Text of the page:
Atlanta’s 7 Stages Theatre Plays With Fire

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Photo Source: Stungun Photography

With an impressive track record of more than 80 premieres, landing on every Atlanta-based publication’s best plays list and even the Drama League of New York’s endorsement as one of 50 excellent theaters nationwide, 7 Stages Theatre’s distinct brand of collaborative, often international and mixed-media stagecraft is perched to begin an exhilarating new era.

After 33 years at the helm of this adventurous venue, Del Hamilton (who was named both best director and best actor by Atlanta Magazine) has handed over the role of artistic director to Heidi S. Howard and co-artistic director Michael Haverty and begun a niche role as director of special projects. The two new artistic leaders spell out for Backstage their vision of this revolutionary theater and make a convincing case for why Atlanta thespians should not miss any of their shows this season—starting with “Curious (Literary) Encounters,” running Oct. 1–4.

What is your vision for 7 Stages at this juncture and how is it reflected in this season’s offerings?
Heidi S. Howard: 7 Stages strives to be a global center for the creation of vital conversations through collaborative performance. This fall alone we have six different countries represented through interns, artistic guests, and collaborators from Serbia, Belgium, Canada, Israel, The Netherlands and Romania. For our recent co-production with Theatre du Reve, we initiated conversation through a Salon Series in private homes. Our staff and guest artists teach classes and workshops at Kennesaw State University. We host international internships, fellowships, and bring students from abroad to take part in our summer Youth Creates program. With programs like Home Brew, we are aiding in the development of new work and supporting local artists.

Take us through each upcoming show in the 37th season.
Michael Haverty: “Curious (Literary) Encounters” [is] our third annual festival of interactive performance [featuring] seven different ensembles or artists from Atlanta.... All are based on classic works of literature and set in unexpected places in our building.

“Krampus Xmas”: a rock ‘n’ roll anti-holiday tradition, but a new show every year. This year expect a horror flick feeling, spookiness, blood, and of course, beer!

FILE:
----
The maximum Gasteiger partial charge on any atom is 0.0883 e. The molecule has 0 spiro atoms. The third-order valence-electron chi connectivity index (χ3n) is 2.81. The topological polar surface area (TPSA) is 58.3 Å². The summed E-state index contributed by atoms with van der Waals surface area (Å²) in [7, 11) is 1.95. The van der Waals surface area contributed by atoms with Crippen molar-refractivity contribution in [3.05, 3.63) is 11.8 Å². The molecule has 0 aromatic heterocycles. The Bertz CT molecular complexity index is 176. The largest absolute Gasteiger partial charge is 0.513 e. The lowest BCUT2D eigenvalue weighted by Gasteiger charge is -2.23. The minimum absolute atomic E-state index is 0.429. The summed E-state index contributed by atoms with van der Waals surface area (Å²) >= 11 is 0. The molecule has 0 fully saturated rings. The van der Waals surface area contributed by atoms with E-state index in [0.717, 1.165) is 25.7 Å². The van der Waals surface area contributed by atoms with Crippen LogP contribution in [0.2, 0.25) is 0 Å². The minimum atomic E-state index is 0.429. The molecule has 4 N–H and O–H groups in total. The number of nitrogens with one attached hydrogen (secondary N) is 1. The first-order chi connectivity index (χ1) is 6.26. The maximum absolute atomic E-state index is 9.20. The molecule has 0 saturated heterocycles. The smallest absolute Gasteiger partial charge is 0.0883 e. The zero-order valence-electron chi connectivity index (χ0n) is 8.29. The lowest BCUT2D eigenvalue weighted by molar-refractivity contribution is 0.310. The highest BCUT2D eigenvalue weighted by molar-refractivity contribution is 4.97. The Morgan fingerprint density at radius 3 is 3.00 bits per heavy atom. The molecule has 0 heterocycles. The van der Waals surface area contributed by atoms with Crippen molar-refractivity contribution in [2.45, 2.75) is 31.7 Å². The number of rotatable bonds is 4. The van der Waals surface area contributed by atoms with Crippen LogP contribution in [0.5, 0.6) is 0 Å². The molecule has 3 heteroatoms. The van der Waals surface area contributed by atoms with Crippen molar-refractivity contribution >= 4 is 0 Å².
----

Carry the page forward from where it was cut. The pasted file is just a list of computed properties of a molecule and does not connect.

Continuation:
“The Missing Generation”: contemporary dance meets documentary by San Francisco’s premiere transgender choreographer with their installation of pieces of the AIDS Quilt.

“The Revolutionists”: Atlanta’s favorite playwright Lauren Gunderson, author of last spring’s hit “Silent Sky,” offers a comedy with hot women assassins, ripped from the pages of the French revolution.

“Inside I” uses cutting-edge live feed video technology mixed with puppets and visual spectacle to tell the story of a boy on the autistic spectrum from birth through 18.

“Home Brew”: free admission and local brew for works in progress by local artists who call our space home—Richard Garner, Johnny Drago, Theroun Patterson, Tara Ochs, and others.

What are 7 Stages major accomplishments and how would you define the era of Del Hamilton?
HSH: Coming through a difficult financial crisis stronger than before, our staff is leaders in advocacy and transparency locally, nationally, and internationally. We’ve premiered playwrights’ new work and have seen them get picked up elsewhere, like Topher Payne’s “Angry Fags” recently playing at Chicago’s Steppenwolf Theatre. Since the beginning, Del and [co-founder] Faye [Allen] have nurtured new playwrights and now we are fostering our own generation of theater makers, which is truly rewarding on many levels. Our students are succeeding as leaders in the arts and elsewhere and we continually hear audience members, artists, and students say that our programming has changed their lives for the better. It is important to note that we are proud that our mission has stayed consistent throughout our long history, and continues to inspire today’s programming choices more than ever.

Any surprises in the works to look forward to?
MH: We are inviting the public to submit artistic responses to Ray Bradbury’s “Fahrenheit 451” as part of [National Endowment for the Arts program] The Big Read. Come play with fire!

Inspired by this post? Check out our Atlanta audition listings!